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Lawna Bourassa-Kuester, a resident of Likely, B.C., holds up a jar of water from the Mount Polley mine tailings pond after a press conference in Vancouver September 8, 2014.John Lehmann/The Globe and Mail

A proposal by Mount Polley Mining Corp. to discharge effluent into Quesnel Lake is running into opposition from local residents who say the company is "piling on" to the pollution it has already caused.

Two years ago a catastrophic tailings pond breach at the mine accidentally released 25 million cubic metres of waste water and fine sediment, turning the crystal clear waters of Quesnel Lake a murky green colour for months.

Following the accident, the government gave MPMC temporary authorization to discharge treated and untreated mine site runoff to Hazeltine Creek and Quesnel Lake. But with that permit set to expire next year, the company is proposing a long-term water management plan that would continue to allow waste water to be piped deep into the lake.

MPMC says the effluent meets drinking water standards and won't cause any harm to Quesnel Lake, but residents say the lake's previously pristine quality was degraded by the tailings spill, and continued discharges should not be allowed.

"I guess the biggest concern is the unknown they've already provided us with in the lake and that's the tailings [spill] from 2014," said Richard Holmes, a biologist, local resident and environmental consultant with Cariboo Envirotech Ltd.

"No scientist, including the mine's scientists and consultants, will predict what the impact will be in the future on the fish. And yet they continue to, I guess in sports terms, pile on," he said. "They continue to dump excess water from the site into the lake not knowing the full impact of what they've already done."

After the spill, tests showed slightly higher levels of arsenic, copper, manganese and zinc in fish, but the levels were within human consumption guidelines. The glacial lake, located about 50 kilometres northeast of the city of Williams Lake, covers 266 square kilometres and is renowned for its sports fishery.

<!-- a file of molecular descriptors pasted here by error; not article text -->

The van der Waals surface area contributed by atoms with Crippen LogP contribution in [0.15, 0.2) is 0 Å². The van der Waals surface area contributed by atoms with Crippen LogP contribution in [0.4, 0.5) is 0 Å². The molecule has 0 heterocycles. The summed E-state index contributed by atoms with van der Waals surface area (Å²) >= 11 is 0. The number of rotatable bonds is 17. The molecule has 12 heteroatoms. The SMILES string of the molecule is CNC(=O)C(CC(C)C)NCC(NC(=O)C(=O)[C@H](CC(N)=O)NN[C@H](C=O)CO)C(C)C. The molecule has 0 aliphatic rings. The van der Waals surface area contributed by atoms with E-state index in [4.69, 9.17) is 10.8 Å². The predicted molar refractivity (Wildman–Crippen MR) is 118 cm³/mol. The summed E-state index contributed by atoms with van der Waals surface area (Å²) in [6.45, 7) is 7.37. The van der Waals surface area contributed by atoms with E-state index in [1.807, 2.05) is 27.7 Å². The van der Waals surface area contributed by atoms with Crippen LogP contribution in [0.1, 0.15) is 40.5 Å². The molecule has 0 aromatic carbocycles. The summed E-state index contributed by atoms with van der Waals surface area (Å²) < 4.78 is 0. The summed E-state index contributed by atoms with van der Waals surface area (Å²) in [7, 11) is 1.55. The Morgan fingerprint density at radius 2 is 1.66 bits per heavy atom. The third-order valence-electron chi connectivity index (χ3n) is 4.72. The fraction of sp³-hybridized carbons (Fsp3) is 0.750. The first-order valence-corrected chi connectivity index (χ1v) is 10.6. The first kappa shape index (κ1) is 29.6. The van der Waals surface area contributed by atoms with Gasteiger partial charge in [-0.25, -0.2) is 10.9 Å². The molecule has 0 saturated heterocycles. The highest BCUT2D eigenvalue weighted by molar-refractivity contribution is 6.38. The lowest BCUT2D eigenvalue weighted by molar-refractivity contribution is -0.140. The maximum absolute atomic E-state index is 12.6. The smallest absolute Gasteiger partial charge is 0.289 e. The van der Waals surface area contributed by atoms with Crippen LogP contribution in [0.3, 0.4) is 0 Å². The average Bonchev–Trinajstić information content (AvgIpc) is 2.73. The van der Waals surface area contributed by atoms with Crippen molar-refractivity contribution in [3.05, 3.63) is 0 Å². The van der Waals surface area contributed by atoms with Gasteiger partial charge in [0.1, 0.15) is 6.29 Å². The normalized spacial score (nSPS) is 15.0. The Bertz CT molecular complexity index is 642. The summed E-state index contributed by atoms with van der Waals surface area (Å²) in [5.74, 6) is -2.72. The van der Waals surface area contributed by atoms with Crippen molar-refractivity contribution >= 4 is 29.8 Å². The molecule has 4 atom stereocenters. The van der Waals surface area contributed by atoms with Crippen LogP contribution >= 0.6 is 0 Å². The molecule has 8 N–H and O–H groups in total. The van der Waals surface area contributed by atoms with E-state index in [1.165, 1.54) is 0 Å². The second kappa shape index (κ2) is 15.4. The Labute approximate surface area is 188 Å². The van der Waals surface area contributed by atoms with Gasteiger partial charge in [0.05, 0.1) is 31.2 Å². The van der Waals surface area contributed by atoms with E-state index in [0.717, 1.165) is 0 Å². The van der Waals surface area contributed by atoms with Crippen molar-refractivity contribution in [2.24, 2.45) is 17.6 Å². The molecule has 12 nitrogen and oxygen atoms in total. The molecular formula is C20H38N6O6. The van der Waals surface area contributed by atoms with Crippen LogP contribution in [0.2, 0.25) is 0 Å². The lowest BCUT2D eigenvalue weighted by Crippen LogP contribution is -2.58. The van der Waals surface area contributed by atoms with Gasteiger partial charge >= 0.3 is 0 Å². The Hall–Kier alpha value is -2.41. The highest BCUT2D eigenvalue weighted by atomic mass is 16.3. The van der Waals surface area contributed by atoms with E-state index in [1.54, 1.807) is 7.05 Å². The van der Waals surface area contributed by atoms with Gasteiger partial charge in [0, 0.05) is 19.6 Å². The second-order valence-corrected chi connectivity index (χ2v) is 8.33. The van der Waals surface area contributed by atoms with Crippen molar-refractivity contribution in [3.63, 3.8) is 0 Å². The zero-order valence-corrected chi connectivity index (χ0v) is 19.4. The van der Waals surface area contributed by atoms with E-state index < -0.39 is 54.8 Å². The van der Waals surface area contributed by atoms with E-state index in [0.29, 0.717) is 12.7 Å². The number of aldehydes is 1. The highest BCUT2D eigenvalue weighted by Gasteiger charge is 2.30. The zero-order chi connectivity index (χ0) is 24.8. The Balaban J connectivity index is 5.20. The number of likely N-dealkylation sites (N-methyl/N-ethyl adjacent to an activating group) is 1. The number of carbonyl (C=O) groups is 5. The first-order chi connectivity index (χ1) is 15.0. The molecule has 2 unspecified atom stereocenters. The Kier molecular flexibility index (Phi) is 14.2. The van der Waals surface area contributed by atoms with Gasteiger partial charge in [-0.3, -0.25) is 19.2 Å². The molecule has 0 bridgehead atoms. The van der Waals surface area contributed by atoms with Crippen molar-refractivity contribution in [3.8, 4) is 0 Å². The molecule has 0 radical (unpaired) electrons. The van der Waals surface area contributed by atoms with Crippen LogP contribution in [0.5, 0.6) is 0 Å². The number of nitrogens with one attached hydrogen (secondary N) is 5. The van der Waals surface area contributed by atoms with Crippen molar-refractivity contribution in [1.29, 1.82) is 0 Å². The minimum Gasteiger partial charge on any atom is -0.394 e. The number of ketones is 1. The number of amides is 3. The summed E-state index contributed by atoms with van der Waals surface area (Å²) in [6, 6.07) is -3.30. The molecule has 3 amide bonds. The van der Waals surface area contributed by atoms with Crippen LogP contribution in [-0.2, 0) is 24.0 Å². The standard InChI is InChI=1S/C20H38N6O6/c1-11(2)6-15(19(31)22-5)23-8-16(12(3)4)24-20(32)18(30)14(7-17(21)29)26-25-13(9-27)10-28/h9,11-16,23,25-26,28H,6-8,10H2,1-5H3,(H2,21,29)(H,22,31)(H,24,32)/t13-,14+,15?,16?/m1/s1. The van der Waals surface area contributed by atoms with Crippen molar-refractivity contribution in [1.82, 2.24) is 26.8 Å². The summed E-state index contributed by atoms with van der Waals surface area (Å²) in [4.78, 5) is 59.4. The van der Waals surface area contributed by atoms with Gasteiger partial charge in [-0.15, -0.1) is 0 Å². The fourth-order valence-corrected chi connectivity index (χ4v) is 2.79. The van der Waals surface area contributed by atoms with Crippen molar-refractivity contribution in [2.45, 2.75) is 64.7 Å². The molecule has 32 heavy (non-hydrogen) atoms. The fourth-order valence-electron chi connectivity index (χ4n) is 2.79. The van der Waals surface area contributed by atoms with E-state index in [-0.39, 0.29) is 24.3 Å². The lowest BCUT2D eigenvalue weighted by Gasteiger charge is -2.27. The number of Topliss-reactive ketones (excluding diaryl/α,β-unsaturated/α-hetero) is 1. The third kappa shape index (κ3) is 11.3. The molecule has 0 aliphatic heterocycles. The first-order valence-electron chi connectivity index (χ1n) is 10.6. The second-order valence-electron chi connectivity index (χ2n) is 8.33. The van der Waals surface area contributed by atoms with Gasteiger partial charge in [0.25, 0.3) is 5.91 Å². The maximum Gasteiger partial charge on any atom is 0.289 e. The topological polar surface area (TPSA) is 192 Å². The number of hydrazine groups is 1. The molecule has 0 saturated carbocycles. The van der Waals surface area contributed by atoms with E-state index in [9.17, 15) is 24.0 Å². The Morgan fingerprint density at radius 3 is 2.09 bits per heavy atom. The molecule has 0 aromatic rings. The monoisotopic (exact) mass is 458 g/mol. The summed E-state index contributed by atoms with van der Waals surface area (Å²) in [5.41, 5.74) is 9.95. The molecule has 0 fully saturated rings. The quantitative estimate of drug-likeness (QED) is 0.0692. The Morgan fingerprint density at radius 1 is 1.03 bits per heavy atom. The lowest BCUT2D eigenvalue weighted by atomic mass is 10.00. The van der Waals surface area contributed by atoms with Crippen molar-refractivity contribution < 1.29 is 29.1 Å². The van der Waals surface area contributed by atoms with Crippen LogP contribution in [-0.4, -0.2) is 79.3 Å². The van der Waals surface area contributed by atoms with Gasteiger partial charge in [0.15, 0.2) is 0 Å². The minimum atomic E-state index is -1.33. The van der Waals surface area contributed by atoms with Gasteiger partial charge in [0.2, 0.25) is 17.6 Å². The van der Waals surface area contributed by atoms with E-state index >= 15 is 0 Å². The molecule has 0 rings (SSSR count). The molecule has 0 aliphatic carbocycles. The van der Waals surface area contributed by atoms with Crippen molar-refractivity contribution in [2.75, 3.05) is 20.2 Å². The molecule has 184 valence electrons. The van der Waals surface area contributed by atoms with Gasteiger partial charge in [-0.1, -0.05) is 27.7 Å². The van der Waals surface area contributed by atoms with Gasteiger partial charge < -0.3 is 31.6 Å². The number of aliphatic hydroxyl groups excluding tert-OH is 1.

MPMC built a $2-million water treatment plant after the tailings pond accident, and the company now says its waste meets drinking water standards, based on lake water samples taken 100 metres from the end of the discharge pipes, outside what is known as the "initial dilution zone."

But Mr. Holmes says that's not good enough.

"We would like them to meet or exceed the receiving water quality. And I don't think that's too much to ask for. All the residents on the lake have to do that. They jump through government hoops to have their own septic systems on their properties on the lake and that requires a lot of effort. I don't think industry should be exempt from that, in fact they should be setting an example," he said.

Dave Danskin, another area resident, said in an e-mail that he's dismayed by the mine's proposal. "The saddest thing … is that there is no acknowledgment of the world famous purity of Quesnel Lake before the breach, which possibly has been lost forever," he wrote.

In a letter released publicly this week, The Concerned Citizens of Quesnel Lake urged government to reject MPMC's application.

"We do not accept the proposal by MPMC that only measures effluent discharge against BC Water Quality Guidelines … after it has been diluted in a massive volume of water," the letter states. "Contaminated water diluted with clean water is still contaminated."

But Steve Robertson, Vice-President of Corporate Affairs for MPMC's parent company, Imperial Metals Corp., said the long-term water management plan does not pose an environmental threat to Quesnel Lake.

"We have the toughest environmental rules and regulations here in British Columbia of anywhere in the world," he said. "And we are going to continue to work within those rules and work with the results as they are provided to us out of the science-based process."

Mr. Robertson said MPMC gathers all the water at the mine site, stores it and analyzes it before releasing it through the treatment system.

"We are actually taking good-quality water and putting it into Quesnel Lake, and we've been doing that for over a year now," he said. "And … that has not had a measurable [water quality] impact on Quesnel Lake."

David Karn, a spokesman for the B.C. Ministry of Environment, said in an e-mail that MPMC's proposal is undergoing public consultation until Dec. 31. He said the government will take all comments into account before making a final decision.

"The Ministry continues to monitor water quality in Quesnel Lake, and we know that water quality in [the] lake beyond the Initial Dilution Zone of the discharge continues to meet British Columbia Water Quality Guidelines," wrote Mr. Karn. "We have data which confirms that BCWQG were being met in the lake very soon after the spill event. In addition, Interior Health continues to re-affirm the water is safe to drink and is safe for both fish and recreation."

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